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GIANT TUNA
TOURNAMENTS:
A FISHING LEGACY

By Capt. Bob Humphrey

  Editor’s note: Capt. Bob Humphrey is a member of the NOAA Atlantic Highly Migratory Species Advisory Panel and the director of the Casco Bay Bluefin Bonanza.

  The year is 1938. Orson Welles’ radio broadcast of “The War of the Worlds” causes mass panic. The RMS Queen Mary breaks the record for the fastest passenger liner to cross the Atlantic Ocean. Howard Hughes breaks the around-the-world flight record traveling 14,672 miles in 3 days, 19 hours and 17 minutes. Superman makes his first appearance in Action Comics No. 1. German troops invade Austria.
  Meanwhile on Bailey Island in Maine, locals are preparing to compete in the first bluefin tuna fishing tournament in the United States, unaware that a devastating hurricane looms just weeks away. The air is filled with the hum of gasoline and diesel engines and the smell of their exhaust. Straight-butt fiberglass rods fitted with Dacron line and cat gut leaders fill rod holders on either side of fighting chairs. Frozen mackerel are meticulously tied onto handmade daisy chains. The starting gun goes off and the boats make their way to sea, laying the groundwork for a fishing legacy to follow.
  Fishing tournaments for giant bluefin tuna have a long and colorful history that began in New England, and eventually spread south along the Atlantic and Gulf coasts, and north to Canada. They began even before TV of the era consisted of newsreels from the war in Europe and Asia. Today the tournaments number in the hundreds, and in addition to providing friendly competition and a chance for lucky anglers to earn prize money, they provide tremendous social and economic benefit to their respective communities.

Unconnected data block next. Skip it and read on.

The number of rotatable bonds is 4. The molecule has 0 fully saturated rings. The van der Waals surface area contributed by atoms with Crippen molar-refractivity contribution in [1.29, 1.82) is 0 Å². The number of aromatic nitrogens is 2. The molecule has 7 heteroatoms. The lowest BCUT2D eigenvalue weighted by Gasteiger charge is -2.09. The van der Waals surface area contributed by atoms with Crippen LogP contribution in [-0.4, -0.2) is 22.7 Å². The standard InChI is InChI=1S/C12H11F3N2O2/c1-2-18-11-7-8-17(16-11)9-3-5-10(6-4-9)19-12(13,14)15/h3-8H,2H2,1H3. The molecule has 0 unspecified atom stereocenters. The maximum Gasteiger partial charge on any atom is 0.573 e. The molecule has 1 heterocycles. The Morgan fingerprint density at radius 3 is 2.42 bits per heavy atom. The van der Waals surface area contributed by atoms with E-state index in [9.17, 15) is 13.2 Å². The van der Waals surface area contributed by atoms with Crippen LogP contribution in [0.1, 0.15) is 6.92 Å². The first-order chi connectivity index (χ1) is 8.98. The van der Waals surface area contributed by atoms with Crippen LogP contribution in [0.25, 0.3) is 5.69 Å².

Despite this, there are some who would like to see them go away.
Surprisingly, the objection does not come from anti-fishing factions erroneously crusading to save a very robust resource from extinction; it comes from a small faction within the fishery itself. Their contention is tournaments encourage greater participation in the fishery, which results in higher landings and shorter periods of fishing opportunity. “They’re taking our fish,” is a common lament. Let’s take a look at the facts and see if their argument holds water.

  GIANT BLUEFIN REGULATIONS
  Current regulations allow anglers permitted in the General Category or Charter/Headboat Category with Commercial endorsement to harvest a quota of 710.7 metric tons (mt). This baseline quota is divided among five sub-quota periods: January-March (37.7 mt), June-August (355.4 mt), September (188.3 mt), October-November (92.4 mt) and December (37.0 mt). Once the sub-quota is landed for a specific period, the fishery closes until the next period.

Fishing tournaments for giant bluefin tuna have a long and colorful history that began in New England, and eventually spread south along the Atlantic and Gulf coasts, and north to Canada.
Fishing tournaments for giant bluefin tuna have a long and colorful history that began in New England, and eventually spread south along the Atlantic and Gulf coasts, and north to Canada.
Many of the competitors in giant bluefin tournaments fish commercially for the giants and know how to properly care for the meat.
Many of the competitors in giant bluefin tournaments fish commercially for the giants and know how to properly care for the meat.

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